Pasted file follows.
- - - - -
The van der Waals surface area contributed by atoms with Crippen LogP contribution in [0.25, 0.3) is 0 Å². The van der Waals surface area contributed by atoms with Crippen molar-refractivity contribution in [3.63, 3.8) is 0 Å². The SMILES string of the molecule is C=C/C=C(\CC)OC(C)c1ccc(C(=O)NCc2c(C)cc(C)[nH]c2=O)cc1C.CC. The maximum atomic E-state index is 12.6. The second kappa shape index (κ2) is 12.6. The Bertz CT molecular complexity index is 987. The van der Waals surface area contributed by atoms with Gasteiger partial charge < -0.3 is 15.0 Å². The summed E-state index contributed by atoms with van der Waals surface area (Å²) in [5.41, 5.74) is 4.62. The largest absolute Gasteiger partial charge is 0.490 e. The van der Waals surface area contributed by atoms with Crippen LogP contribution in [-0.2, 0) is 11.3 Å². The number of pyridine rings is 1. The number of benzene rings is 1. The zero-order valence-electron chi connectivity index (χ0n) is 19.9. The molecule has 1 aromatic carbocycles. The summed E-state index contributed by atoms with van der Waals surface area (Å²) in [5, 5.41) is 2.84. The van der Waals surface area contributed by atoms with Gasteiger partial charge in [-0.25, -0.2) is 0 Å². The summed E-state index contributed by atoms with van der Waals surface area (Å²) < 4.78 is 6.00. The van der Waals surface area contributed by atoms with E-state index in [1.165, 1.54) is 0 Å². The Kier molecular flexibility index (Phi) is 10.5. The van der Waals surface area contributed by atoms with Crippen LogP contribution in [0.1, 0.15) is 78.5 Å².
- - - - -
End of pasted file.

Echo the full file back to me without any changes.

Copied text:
The van der Waals surface area contributed by atoms with Crippen LogP contribution in [0.25, 0.3) is 0 Å². The van der Waals surface area contributed by atoms with Crippen molar-refractivity contribution in [3.63, 3.8) is 0 Å². The SMILES string of the molecule is C=C/C=C(\CC)OC(C)c1ccc(C(=O)NCc2c(C)cc(C)[nH]c2=O)cc1C.CC. The maximum atomic E-state index is 12.6. The second kappa shape index (κ2) is 12.6. The Bertz CT molecular complexity index is 987. The van der Waals surface area contributed by atoms with Gasteiger partial charge < -0.3 is 15.0 Å². The summed E-state index contributed by atoms with van der Waals surface area (Å²) in [5.41, 5.74) is 4.62. The largest absolute Gasteiger partial charge is 0.490 e. The van der Waals surface area contributed by atoms with Crippen LogP contribution in [-0.2, 0) is 11.3 Å². The number of pyridine rings is 1. The number of benzene rings is 1. The zero-order valence-electron chi connectivity index (χ0n) is 19.9. The molecule has 1 aromatic carbocycles. The summed E-state index contributed by atoms with van der Waals surface area (Å²) in [5, 5.41) is 2.84. The van der Waals surface area contributed by atoms with Gasteiger partial charge in [-0.25, -0.2) is 0 Å². The summed E-state index contributed by atoms with van der Waals surface area (Å²) < 4.78 is 6.00. The van der Waals surface area contributed by atoms with E-state index in [1.165, 1.54) is 0 Å². The Kier molecular flexibility index (Phi) is 10.5. The van der Waals surface area contributed by atoms with Crippen LogP contribution in [0.1, 0.15) is 78.5 Å².